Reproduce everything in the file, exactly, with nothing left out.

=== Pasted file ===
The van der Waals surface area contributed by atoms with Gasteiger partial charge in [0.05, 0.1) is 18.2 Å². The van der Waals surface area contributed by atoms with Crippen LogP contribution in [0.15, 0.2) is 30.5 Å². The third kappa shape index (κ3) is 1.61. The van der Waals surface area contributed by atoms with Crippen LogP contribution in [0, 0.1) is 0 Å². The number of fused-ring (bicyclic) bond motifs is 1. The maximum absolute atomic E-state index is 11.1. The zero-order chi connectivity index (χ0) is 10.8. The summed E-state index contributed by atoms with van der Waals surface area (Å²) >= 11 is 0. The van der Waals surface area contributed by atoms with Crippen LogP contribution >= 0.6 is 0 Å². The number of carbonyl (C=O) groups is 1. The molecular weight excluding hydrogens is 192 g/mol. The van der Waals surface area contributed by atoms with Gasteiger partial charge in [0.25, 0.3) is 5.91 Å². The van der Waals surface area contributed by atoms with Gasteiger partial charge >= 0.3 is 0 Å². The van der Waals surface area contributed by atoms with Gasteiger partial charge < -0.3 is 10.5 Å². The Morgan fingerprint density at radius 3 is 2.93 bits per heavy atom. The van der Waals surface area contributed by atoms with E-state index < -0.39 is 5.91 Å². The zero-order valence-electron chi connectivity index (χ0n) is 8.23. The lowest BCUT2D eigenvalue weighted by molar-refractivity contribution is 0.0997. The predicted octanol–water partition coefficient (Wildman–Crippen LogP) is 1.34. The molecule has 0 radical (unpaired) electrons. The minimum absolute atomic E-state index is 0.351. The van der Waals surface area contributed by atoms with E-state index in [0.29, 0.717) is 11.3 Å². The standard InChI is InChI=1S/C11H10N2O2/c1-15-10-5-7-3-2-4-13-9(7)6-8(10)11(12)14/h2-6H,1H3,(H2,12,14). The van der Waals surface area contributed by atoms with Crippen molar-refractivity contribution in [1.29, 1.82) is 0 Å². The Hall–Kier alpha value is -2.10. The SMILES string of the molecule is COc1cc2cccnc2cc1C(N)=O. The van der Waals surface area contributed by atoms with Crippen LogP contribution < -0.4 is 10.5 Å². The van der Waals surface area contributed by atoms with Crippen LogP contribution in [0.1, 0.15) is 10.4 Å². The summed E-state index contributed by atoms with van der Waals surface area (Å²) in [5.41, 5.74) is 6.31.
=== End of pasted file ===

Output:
The van der Waals surface area contributed by atoms with Gasteiger partial charge in [0.05, 0.1) is 18.2 Å². The van der Waals surface area contributed by atoms with Crippen LogP contribution in [0.15, 0.2) is 30.5 Å². The third kappa shape index (κ3) is 1.61. The van der Waals surface area contributed by atoms with Crippen LogP contribution in [0, 0.1) is 0 Å². The number of fused-ring (bicyclic) bond motifs is 1. The maximum absolute atomic E-state index is 11.1. The zero-order chi connectivity index (χ0) is 10.8. The summed E-state index contributed by atoms with van der Waals surface area (Å²) >= 11 is 0. The van der Waals surface area contributed by atoms with Crippen LogP contribution >= 0.6 is 0 Å². The number of carbonyl (C=O) groups is 1. The molecular weight excluding hydrogens is 192 g/mol. The van der Waals surface area contributed by atoms with Gasteiger partial charge in [0.25, 0.3) is 5.91 Å². The van der Waals surface area contributed by atoms with Gasteiger partial charge >= 0.3 is 0 Å². The van der Waals surface area contributed by atoms with Gasteiger partial charge < -0.3 is 10.5 Å². The Morgan fingerprint density at radius 3 is 2.93 bits per heavy atom. The van der Waals surface area contributed by atoms with E-state index < -0.39 is 5.91 Å². The zero-order valence-electron chi connectivity index (χ0n) is 8.23. The lowest BCUT2D eigenvalue weighted by molar-refractivity contribution is 0.0997. The predicted octanol–water partition coefficient (Wildman–Crippen LogP) is 1.34. The molecule has 0 radical (unpaired) electrons. The minimum absolute atomic E-state index is 0.351. The van der Waals surface area contributed by atoms with E-state index in [0.29, 0.717) is 11.3 Å². The standard InChI is InChI=1S/C11H10N2O2/c1-15-10-5-7-3-2-4-13-9(7)6-8(10)11(12)14/h2-6H,1H3,(H2,12,14). The van der Waals surface area contributed by atoms with Crippen molar-refractivity contribution in [1.29, 1.82) is 0 Å². The Hall–Kier alpha value is -2.10. The SMILES string of the molecule is COc1cc2cccnc2cc1C(N)=O. The van der Waals surface area contributed by atoms with Crippen LogP contribution < -0.4 is 10.5 Å². The van der Waals surface area contributed by atoms with Crippen LogP contribution in [0.1, 0.15) is 10.4 Å². The summed E-state index contributed by atoms with van der Waals surface area (Å²) in [5.41, 5.74) is 6.31.